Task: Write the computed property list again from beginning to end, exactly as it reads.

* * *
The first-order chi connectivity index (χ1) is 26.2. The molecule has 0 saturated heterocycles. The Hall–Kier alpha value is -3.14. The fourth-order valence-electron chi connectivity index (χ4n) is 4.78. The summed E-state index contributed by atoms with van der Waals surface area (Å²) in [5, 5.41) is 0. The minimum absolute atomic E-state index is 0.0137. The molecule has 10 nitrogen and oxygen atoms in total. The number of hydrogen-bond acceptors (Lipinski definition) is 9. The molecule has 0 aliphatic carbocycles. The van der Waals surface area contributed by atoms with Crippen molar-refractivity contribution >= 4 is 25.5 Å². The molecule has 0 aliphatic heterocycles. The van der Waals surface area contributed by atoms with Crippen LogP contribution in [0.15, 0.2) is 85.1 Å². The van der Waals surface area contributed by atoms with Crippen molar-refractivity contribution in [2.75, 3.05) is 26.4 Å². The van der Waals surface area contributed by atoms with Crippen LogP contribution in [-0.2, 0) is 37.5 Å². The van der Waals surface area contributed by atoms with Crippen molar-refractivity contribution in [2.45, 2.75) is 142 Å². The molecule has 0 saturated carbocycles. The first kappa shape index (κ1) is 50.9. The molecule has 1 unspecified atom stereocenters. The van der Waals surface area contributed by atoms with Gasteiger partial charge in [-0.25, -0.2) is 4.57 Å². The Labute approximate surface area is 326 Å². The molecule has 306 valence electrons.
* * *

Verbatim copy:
The first-order chi connectivity index (χ1) is 26.2. The molecule has 0 saturated heterocycles. The Hall–Kier alpha value is -3.14. The fourth-order valence-electron chi connectivity index (χ4n) is 4.78. The summed E-state index contributed by atoms with van der Waals surface area (Å²) in [5, 5.41) is 0. The minimum absolute atomic E-state index is 0.0137. The molecule has 10 nitrogen and oxygen atoms in total. The number of hydrogen-bond acceptors (Lipinski definition) is 9. The molecule has 0 aliphatic carbocycles. The van der Waals surface area contributed by atoms with Crippen molar-refractivity contribution >= 4 is 25.5 Å². The molecule has 0 aliphatic heterocycles. The van der Waals surface area contributed by atoms with Crippen LogP contribution in [0.15, 0.2) is 85.1 Å². The van der Waals surface area contributed by atoms with Crippen molar-refractivity contribution in [2.75, 3.05) is 26.4 Å². The van der Waals surface area contributed by atoms with Crippen LogP contribution in [-0.2, 0) is 37.5 Å². The van der Waals surface area contributed by atoms with Crippen molar-refractivity contribution in [2.45, 2.75) is 142 Å². The molecule has 0 saturated carbocycles. The first kappa shape index (κ1) is 50.9. The molecule has 1 unspecified atom stereocenters. The van der Waals surface area contributed by atoms with Gasteiger partial charge in [-0.25, -0.2) is 4.57 Å². The Labute approximate surface area is 326 Å². The molecule has 306 valence electrons.